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Congratulations to Marc Leishman backers who landed last week in Malaysia at 22/1. A small share of the each-way money from 5th place Gary Woodland was all we had to show for last week’s effort, which was a little disappointing after Woodland co-led across 36 and 54 holes. Such is Gary Woodland!
We move onto the 2nd leg of the PGA Tour Asian swing. The CJ Cup @ Nine Bridges is being played in South Korea and features a strong 78-man field with no cut again in operation. Host course The Club at Nine Bridges is located on the holiday island of Jeju and 12 months ago we saw Justin Thomas win his 6th tournament in 12 months, defeating Marc Leishman in a play-off with our own selection Cameron Smith a single shot back. With an increased $9.5 million purse this week, which is the biggest player fund outside of the Majors and WGCs this season, a number of players are using the CJ Cup as a convenient warm-up for next week’s WGC-HSBC Champions in Shanghai.
The CJ Cup field comprises 78 attendees including the top-60 available players from the closing 2018 FedEx Cup rankings, 5 PGA Tour sponsor’s exemptions, the top-2 from the Asian Tour, plus of course a host of South Korean players – some familiar, some not. The course and the climate will be totally different from that we saw in Kuala Lumpur last week, with wind certainly a feature last year and temperatures way down on what we saw in Malaysia.
Over on the European Tour, Paul Williams previews the Andalucia Valderrama Masters – you can read his thoughts on that event here.
Paddy Power are attacking this week’s this week’s CJ Cup and are offering a record-setting 7 places each-way at 1/5 odds on the South Korean event. If you haven’t already got a Paddy Power account then new customers can access a £/€20 risk-free bet which is refunded in CASH if it loses. 18+, T&Cs apply: Promo code YSKA01 required – use this qualifying link to claim.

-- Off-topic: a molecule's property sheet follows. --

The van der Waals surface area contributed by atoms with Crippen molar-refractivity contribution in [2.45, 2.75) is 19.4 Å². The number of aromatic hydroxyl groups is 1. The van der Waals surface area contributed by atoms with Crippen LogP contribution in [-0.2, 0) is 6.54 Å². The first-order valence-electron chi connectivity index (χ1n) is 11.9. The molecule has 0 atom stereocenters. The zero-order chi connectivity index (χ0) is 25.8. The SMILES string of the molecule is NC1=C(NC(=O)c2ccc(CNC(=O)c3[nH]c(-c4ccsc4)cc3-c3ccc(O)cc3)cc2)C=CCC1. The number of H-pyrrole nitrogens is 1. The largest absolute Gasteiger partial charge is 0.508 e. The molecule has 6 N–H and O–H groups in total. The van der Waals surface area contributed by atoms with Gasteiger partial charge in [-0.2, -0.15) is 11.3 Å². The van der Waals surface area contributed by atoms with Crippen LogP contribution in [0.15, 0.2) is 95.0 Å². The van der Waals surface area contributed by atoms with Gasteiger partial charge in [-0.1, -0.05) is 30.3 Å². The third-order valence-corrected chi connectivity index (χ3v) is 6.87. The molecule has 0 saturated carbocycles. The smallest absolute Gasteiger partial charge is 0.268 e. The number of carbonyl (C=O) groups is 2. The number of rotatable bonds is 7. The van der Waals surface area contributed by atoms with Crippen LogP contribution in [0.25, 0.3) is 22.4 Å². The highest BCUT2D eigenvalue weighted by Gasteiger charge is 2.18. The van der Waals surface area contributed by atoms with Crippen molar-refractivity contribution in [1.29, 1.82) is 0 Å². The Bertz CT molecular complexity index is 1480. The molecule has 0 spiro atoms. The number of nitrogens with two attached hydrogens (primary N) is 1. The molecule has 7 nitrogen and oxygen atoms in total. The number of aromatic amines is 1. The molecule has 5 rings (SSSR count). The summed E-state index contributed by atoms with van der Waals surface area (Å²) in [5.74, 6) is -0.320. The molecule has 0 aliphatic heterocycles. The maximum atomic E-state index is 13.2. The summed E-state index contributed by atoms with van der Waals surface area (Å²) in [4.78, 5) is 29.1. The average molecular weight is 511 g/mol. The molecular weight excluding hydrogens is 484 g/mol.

Course Guide: The Club at Nine Bridges proved to be a very popular addition to the PGA Tour with players last year, with 3 rounds being played in very windy, stretching conditions. The course is located at altitude on the lower slopes of Mount Halla, which is Korea’s highest mountain. A prestigious and select members-only club, the countryside is described as having a real Scottish feel to it. It’s pretty much an American design set in upper pineland countryside. Grasses are very North American with Bentgrass across the whole course, overseeded with Kentucky Bluegrass in terms of rough. Greens are Creeping Bentgrass. It’s not overly stretching at a 7,200 yard par 72, especially at altitude, and the course has a mix of relatively short par-4s and par-5s. It makes for a serious risk and reward golf course.
The Club at Nine Bridges, Jeju Island, South Korea: Designer: Ronald Fream and David Dale 2001, with Dale and Wenzloff (2016) renovations; Course Type: Resort; Par: 72; Length: 7,196 yards; Holes with Water Hazards: 5; Fairways: Bentgrass; Rough: Bentgrass, overseeded with Kentucky Bluegrass 2″; Greens: Creeping Bentgrass; Tournament Stimp: 10.5ft. Course Scoring Average 2017: 70.66 (-1.34), Difficulty Rank 4 of 51.
Course Overview: The Club at Nine Bridges is located on Jeju Island, located in the Korea Straits. A tourist destination, Jeju is referred to as South Korea’s Maui, a volcanic island, with Mount Halla at its centre which is the highest mountain in South Korea. The Nine Bridges Golf Club itself, which was built and owned by the tournament sponsors CJ Group, is positioned 3,500ft up in the foothills of the mountain. So the course is exposed to wind, with the ball flying slightly further due to the altitude.
The course itself is made up of two distinct sets of nine holes, the Creek Course and Highland Course, and will play as a 7,196 yard, par 72 for the tournament. The opening nine, the Creek Course, features creeks, trees and stone walls. The back nine, the Highland Course, opens out featuring meadows, a lake and deeper bunkers. The course, unsurprisingly as designed by California-based Golfplan, has a real American feel to it, with many visitors stating that it does have a Gleneagles feel to it also. For me it has slight associations with Kapalua on Maui and this link certainly works with both Justin Thomas and Marc Leishman and both have had great success at the New Year winner-only event.